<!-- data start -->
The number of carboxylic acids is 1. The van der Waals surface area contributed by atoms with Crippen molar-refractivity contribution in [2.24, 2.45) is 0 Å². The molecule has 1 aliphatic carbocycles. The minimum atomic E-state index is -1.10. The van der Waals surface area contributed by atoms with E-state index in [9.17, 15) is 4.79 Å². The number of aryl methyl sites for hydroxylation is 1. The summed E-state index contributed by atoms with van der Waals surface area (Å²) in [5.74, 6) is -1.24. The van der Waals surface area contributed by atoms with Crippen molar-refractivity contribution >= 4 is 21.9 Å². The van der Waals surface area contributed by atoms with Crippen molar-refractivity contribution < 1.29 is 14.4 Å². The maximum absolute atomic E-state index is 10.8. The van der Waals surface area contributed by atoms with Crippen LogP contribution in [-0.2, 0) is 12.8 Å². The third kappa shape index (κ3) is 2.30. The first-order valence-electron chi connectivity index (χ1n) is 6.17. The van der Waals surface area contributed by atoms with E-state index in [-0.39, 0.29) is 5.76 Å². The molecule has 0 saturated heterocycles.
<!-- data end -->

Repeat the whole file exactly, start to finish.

The number of carboxylic acids is 1. The van der Waals surface area contributed by atoms with Crippen molar-refractivity contribution in [2.24, 2.45) is 0 Å². The molecule has 1 aliphatic carbocycles. The minimum atomic E-state index is -1.10. The van der Waals surface area contributed by atoms with E-state index in [9.17, 15) is 4.79 Å². The number of aryl methyl sites for hydroxylation is 1. The summed E-state index contributed by atoms with van der Waals surface area (Å²) in [5.74, 6) is -1.24. The van der Waals surface area contributed by atoms with Crippen molar-refractivity contribution >= 4 is 21.9 Å². The van der Waals surface area contributed by atoms with Crippen molar-refractivity contribution < 1.29 is 14.4 Å². The maximum absolute atomic E-state index is 10.8. The van der Waals surface area contributed by atoms with Crippen LogP contribution in [-0.2, 0) is 12.8 Å². The third kappa shape index (κ3) is 2.30. The first-order valence-electron chi connectivity index (χ1n) is 6.17. The van der Waals surface area contributed by atoms with E-state index in [-0.39, 0.29) is 5.76 Å². The molecule has 0 saturated heterocycles.